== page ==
Other areas where the FRC says corporate reporting needs to improve include cashflow and liquidity, directors’ duties, the tenure of boardroom chairs and workforce engagement.
Just 25 per cent of employees feel there is an obvious plan when asked whether their company’s leaders know what they are doing to help steer the business through the pandemic.
According to research by consultancy Paul Furey, a third of respondents said that it was not always clear whether an action plan existed, and five per cent said they thought management “didn’t have a clue”.
One in ten said there was no longer a clear strategy to cope with the crisis, and respondents added that communication was poor and trust had been damaged.
Heads of audit have listed IT governance as the top risk for 2021, according to IT consultancy Gartner. Analysts say that the pandemic is giving rise to new sets of risks while exacerbating long-standing vulnerabilities.
Gartner conducted interviews and surveys across its global network of client organisations to identify the top 12 risks, or “Audit Plan Hot Spots”, facing boards, audit committees and executives in the year ahead.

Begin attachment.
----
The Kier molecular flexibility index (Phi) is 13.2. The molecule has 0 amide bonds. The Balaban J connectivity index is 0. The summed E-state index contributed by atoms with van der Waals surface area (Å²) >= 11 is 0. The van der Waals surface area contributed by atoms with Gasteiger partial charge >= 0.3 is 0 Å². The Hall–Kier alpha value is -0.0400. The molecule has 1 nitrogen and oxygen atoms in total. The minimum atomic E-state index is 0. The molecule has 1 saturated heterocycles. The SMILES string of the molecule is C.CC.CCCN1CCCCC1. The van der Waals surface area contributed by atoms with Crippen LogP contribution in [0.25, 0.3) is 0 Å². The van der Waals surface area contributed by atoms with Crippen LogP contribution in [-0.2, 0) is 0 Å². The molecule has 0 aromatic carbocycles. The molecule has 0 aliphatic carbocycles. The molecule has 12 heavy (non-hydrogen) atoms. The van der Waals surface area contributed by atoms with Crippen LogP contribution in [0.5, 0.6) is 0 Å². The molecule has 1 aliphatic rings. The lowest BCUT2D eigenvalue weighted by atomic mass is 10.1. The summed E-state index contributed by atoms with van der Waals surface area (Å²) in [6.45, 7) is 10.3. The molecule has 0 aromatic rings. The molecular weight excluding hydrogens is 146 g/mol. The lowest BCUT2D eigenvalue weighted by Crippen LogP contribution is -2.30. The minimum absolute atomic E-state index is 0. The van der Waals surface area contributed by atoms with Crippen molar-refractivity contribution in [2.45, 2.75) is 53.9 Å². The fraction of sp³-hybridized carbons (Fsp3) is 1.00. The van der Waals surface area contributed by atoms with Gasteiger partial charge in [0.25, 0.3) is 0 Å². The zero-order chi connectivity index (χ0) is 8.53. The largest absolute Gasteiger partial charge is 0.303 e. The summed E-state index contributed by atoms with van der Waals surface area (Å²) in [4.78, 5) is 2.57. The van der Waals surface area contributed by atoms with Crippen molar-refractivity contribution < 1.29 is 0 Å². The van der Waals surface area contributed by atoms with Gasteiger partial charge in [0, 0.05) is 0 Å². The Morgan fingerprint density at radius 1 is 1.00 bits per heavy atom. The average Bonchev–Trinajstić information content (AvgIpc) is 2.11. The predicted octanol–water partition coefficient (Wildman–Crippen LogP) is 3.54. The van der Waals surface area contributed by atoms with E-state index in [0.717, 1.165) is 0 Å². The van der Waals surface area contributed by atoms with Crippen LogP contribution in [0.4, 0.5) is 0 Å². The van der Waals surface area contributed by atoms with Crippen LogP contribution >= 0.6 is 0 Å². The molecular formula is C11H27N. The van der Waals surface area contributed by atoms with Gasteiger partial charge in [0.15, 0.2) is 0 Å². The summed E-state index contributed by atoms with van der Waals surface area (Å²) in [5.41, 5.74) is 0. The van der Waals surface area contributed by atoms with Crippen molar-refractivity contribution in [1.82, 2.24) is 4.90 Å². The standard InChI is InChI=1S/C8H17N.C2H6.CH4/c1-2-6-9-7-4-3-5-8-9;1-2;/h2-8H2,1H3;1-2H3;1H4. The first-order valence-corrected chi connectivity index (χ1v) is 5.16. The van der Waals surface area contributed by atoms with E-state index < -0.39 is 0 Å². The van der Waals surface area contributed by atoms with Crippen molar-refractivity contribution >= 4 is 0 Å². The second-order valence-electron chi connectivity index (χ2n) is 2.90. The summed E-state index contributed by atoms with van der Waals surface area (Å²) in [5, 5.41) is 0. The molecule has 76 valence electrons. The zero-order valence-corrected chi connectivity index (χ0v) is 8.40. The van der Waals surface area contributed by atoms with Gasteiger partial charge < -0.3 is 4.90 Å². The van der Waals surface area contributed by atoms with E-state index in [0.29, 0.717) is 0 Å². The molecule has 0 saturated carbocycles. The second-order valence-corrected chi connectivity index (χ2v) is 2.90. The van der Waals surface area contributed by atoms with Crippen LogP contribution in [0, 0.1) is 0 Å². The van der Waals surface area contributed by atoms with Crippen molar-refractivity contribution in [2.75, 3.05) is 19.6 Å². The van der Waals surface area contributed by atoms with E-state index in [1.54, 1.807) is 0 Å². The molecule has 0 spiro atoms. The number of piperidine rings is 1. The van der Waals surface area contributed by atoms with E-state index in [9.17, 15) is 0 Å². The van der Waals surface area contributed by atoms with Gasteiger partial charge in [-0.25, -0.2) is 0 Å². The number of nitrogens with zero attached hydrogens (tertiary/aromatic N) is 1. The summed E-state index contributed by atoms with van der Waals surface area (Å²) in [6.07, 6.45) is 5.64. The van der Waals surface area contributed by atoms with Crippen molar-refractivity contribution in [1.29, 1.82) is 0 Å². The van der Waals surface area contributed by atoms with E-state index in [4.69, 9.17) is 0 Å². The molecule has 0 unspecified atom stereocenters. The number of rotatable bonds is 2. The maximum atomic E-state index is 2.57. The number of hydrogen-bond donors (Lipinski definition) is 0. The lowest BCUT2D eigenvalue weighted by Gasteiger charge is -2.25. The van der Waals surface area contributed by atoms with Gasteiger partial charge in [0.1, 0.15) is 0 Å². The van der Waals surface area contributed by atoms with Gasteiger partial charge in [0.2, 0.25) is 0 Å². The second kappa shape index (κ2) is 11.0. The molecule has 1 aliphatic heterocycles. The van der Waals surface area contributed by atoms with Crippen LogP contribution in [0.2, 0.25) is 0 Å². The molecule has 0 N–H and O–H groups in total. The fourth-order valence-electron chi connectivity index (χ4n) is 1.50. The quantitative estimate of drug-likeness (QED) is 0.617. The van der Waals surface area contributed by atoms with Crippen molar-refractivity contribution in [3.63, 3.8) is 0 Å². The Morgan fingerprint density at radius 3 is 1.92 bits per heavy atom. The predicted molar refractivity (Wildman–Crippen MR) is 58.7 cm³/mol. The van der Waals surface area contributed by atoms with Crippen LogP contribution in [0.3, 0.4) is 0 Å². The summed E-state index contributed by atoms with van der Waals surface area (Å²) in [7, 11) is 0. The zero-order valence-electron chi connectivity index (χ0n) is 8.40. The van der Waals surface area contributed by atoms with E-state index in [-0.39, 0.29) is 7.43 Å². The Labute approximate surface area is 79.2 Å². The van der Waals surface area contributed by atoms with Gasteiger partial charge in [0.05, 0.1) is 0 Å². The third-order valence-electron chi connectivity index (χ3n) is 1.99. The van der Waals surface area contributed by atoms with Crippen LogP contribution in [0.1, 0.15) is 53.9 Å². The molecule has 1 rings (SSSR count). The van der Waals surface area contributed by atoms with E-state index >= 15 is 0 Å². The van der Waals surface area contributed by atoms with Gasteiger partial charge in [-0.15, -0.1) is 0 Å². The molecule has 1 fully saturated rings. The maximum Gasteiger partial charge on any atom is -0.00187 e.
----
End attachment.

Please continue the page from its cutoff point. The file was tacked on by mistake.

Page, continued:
The Audit Plan Hot Spots Report revealed that concerns about IT governance have displaced those about data governance, which was the top entry in 2020 and is in second position for 2021.
Other risks that make the list for this year include cyber vulnerabilities, business continuity/disaster recovery, talent resilience, risk culture and decision-making, and supply chain risks.
Low numbers of investigations and even fewer penalties imposed by the UK’s financial services regulator means that it is failing to hold individuals to account and that the regime introduced four years ago to improve oversight and enforcement is not working, according to financial regulation consultancy Bovill.